In Florida, considered a must-win for Trump, Biden is up by 7 points, according to the polling average from RealClearPolitics. It's also a state where climate change has had a disproportionate effect and where extreme weather events have cost billions of dollars in damages in recent years.
The EDF Action Fund, connected to the Environmental Defense Fund, is spending almost $2 million on climate-related television ads in Florida. The most recent one features a clip of Trump saying global warming is a hoax and then contrasts that to statements from military leaders who say climate change poses national security risks.
"A hoax?" the ad states. "If Trump won't listen to his own military leaders, then who will he listen to?"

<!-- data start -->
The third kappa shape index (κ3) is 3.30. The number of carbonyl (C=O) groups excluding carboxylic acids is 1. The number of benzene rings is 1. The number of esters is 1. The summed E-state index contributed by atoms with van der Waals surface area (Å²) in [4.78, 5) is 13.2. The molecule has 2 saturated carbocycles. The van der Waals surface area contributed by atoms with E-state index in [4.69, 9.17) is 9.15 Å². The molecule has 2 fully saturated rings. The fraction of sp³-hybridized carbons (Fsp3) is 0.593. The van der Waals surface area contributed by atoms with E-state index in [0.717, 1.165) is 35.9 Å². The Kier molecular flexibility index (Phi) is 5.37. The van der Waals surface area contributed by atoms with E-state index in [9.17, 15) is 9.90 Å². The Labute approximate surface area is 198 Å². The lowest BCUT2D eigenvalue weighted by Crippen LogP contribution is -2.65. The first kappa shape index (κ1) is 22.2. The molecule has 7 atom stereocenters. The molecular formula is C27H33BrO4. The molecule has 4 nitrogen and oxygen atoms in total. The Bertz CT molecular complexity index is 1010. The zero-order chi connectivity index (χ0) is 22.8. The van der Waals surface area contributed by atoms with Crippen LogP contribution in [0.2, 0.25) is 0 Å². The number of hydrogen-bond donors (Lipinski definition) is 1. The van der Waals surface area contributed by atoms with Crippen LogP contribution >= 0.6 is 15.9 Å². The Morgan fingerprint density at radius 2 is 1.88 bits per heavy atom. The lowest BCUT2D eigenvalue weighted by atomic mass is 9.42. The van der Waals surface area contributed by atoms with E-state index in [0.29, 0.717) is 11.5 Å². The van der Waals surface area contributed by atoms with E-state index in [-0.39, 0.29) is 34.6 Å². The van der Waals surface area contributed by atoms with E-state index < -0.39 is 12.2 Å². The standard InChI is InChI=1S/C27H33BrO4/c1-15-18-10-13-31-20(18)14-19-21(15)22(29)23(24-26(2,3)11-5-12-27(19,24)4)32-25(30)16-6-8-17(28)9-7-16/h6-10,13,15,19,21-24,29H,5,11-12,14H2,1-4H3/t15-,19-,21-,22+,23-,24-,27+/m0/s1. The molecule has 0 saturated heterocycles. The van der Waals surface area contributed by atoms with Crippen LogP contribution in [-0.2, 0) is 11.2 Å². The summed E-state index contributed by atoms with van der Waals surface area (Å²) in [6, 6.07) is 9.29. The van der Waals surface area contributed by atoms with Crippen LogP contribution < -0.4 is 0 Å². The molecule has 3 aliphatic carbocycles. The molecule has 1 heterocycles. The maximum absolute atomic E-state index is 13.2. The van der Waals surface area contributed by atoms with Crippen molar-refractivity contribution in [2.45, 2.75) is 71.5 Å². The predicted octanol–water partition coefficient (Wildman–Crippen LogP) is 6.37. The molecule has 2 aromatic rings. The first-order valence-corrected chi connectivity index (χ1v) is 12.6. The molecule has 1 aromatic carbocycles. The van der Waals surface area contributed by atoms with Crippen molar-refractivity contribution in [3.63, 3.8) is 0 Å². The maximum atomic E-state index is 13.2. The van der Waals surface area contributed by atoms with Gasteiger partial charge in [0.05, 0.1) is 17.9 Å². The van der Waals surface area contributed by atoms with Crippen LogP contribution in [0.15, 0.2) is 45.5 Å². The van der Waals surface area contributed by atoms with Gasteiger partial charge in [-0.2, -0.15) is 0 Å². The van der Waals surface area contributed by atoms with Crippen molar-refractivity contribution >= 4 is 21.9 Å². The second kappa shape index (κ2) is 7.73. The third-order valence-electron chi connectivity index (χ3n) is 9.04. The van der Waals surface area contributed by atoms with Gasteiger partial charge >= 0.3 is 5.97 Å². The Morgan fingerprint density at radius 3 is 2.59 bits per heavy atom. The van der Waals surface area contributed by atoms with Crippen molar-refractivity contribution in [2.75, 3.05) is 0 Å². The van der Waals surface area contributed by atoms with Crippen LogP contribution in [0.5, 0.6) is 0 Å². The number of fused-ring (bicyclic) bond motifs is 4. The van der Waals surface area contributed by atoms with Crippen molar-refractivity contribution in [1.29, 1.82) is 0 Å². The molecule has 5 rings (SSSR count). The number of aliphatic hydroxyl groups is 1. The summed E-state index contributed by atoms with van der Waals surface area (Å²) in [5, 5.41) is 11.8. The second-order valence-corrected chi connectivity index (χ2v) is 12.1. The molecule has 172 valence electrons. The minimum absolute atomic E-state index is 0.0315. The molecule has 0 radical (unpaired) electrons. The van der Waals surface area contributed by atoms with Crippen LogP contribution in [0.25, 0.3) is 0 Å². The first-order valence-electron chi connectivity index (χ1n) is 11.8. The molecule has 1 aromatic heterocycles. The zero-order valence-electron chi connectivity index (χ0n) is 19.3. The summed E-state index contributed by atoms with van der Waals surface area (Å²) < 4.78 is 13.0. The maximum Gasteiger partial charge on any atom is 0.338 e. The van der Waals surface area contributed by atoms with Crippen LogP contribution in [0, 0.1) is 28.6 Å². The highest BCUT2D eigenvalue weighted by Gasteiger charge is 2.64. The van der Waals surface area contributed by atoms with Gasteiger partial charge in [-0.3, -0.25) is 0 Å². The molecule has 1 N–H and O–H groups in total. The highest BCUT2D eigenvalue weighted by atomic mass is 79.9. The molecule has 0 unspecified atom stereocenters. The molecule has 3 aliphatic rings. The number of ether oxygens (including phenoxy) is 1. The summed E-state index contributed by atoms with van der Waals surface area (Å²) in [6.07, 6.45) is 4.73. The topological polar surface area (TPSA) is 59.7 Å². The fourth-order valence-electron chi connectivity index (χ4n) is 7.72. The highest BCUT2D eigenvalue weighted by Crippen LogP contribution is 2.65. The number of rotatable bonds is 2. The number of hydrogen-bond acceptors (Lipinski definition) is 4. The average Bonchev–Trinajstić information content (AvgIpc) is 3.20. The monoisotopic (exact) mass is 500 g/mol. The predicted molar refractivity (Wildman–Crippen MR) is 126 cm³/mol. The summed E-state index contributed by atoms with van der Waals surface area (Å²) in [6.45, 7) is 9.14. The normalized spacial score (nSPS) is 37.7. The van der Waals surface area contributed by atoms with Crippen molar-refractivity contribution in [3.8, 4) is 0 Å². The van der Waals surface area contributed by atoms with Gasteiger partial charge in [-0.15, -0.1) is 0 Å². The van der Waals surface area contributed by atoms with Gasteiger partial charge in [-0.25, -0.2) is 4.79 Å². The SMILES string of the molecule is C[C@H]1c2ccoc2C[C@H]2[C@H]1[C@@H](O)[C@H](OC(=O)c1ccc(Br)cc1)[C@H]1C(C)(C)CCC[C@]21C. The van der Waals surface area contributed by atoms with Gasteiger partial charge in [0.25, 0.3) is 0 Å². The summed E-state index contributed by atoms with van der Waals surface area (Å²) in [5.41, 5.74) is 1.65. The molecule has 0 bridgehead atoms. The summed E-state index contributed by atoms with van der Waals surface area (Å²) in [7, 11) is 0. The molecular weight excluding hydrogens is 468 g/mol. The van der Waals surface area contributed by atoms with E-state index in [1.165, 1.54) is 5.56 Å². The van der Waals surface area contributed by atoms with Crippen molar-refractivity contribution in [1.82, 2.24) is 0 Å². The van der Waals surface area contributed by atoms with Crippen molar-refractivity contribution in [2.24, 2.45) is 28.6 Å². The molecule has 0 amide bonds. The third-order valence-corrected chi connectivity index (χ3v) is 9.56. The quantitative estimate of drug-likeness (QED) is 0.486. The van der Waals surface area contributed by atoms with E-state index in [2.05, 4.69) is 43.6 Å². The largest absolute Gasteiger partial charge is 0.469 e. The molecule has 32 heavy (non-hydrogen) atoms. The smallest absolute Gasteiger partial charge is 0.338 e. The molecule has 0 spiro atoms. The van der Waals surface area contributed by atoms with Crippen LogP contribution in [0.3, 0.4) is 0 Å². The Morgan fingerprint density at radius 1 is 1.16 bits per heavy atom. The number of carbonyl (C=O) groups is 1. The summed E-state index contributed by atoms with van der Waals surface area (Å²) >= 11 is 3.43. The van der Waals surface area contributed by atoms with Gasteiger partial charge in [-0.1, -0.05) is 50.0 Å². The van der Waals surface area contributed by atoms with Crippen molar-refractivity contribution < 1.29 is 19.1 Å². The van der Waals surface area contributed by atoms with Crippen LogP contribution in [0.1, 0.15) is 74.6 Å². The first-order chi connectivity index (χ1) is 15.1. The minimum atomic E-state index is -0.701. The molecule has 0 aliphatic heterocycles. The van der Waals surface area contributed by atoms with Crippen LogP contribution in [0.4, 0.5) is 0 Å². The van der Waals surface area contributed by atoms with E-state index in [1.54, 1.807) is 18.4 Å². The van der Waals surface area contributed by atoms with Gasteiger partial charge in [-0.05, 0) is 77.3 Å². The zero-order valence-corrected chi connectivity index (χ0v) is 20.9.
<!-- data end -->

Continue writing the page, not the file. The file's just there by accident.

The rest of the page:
One of the biggest gaps in how voters perceive Trump and Biden is on the environment. The Trump administration has rolled back more than 100 regulations and stifled climate science across multiple agencies.
Polling released earlier this month by Climate Power 2020, a group affiliated with Podesta, as well as Data for Progress and the Global Strategy Group shows that a pro-climate message could persuade center-right voters, younger voters, Latino voters and female voters to support a Democratic candidate.
Podesta said Democrats are eager to campaign against Trump on environmental issues in part because he exaggerates his claims. One example is the president's assertions that hamburgers and airplane trips would be prohibited if Biden were elected.
Podesta likened Trump's climate attacks to his distortion of COVID-19 research and the president's erroneous claims that injecting disinfectant could kill the virus.
"I think the [Biden] campaign is happy to engage Trump on this and let him talk about buildings with no windows," Podesta said. "It's the climate equivalent of drinking bleach."